The nation’s pets are there to help the millions of Americans practice social distancing and home isolation to help slow the spread of the coronavirus. During stressful times, scientific studies show the therapeutic benefits of human-animal interaction such as reducing stress and loneliness and improving overall mental and physical health.
The Human-Animal Bond Research Institute (HABRI), supported by Nationwide, has funded and gathered scientific research that shows how companion animals can reduce feelings of stress and anxiety, promote healthy activity and provide a boost to the cardiovascular system.
Research also shows that pets are also a part of the solution to social isolation and loneliness, a growing public health epidemic even before the coronavirus pandemic. A national survey of pet owners and non-pet owners by HABRI and Mars Petcare found that:
- 85% of respondents agree interaction with pets can help reduce loneliness
- 76% agree human-pet interactions can help address social isolation
- 72% believe human-animal interaction is good for their community
“The human-animal bond can help lower stress, and the routine of caring for a pet can provide feelings of security and normalcy for improved mental health,” said Steven Feldman, HABRI Executive Director. “Pet owners are also more likely to achieve recommended levels of daily exercise and have lower blood pressure, contributing to better physical health.”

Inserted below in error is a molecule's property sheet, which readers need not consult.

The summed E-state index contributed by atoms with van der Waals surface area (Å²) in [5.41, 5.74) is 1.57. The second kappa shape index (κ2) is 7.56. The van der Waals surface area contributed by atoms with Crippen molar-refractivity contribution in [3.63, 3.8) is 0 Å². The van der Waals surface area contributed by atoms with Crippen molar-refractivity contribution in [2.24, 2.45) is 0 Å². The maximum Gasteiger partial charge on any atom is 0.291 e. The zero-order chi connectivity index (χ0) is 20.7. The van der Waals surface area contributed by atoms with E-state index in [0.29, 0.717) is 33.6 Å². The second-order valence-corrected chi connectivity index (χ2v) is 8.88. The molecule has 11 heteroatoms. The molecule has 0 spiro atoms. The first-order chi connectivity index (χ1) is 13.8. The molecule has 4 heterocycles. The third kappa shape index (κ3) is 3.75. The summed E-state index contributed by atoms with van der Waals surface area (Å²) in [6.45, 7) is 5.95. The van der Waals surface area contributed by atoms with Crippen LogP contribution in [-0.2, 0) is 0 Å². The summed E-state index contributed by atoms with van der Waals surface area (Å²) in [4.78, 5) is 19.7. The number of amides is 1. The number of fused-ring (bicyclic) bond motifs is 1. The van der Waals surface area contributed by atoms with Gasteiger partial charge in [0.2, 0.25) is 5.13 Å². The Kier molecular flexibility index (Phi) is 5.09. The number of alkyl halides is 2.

“Nationwide is focused on supporting pet owners and strengthening the human-animal bond,” said Dr. Jules Benson, Nationwide’s associate vice president of veterinary relations. “HABRI research helps to reinforce the message that having a pet can be a huge benefit during this crisis.”
HABRI and the North American Veterinary Community (NAVC) recently certified Nationwide as a Human-Animal Bond Certified Company, a designation bestowed for its commitment to strengthening the human-animal bond through research, education, professional development and support for its customers.
“Nationwide is committed to protecting our members’ pets through thick and thin,” added Dr. Benson. “As a veterinarian, I also want to call out the amazing work that veterinary practices are doing at this time to care for our nation’s pets.”
Current information from the U.S. Centers for Disease Control and Prevention (CDC) indicates there is no evidence that companion animals can contract or spread COVID-19. For more information about animals and COVID-19, please visit CDC.
“During these stressful times, it is more important than ever that our nation be able to depend on the mutual benefit of the human-animal bond,” said Dr. Benson.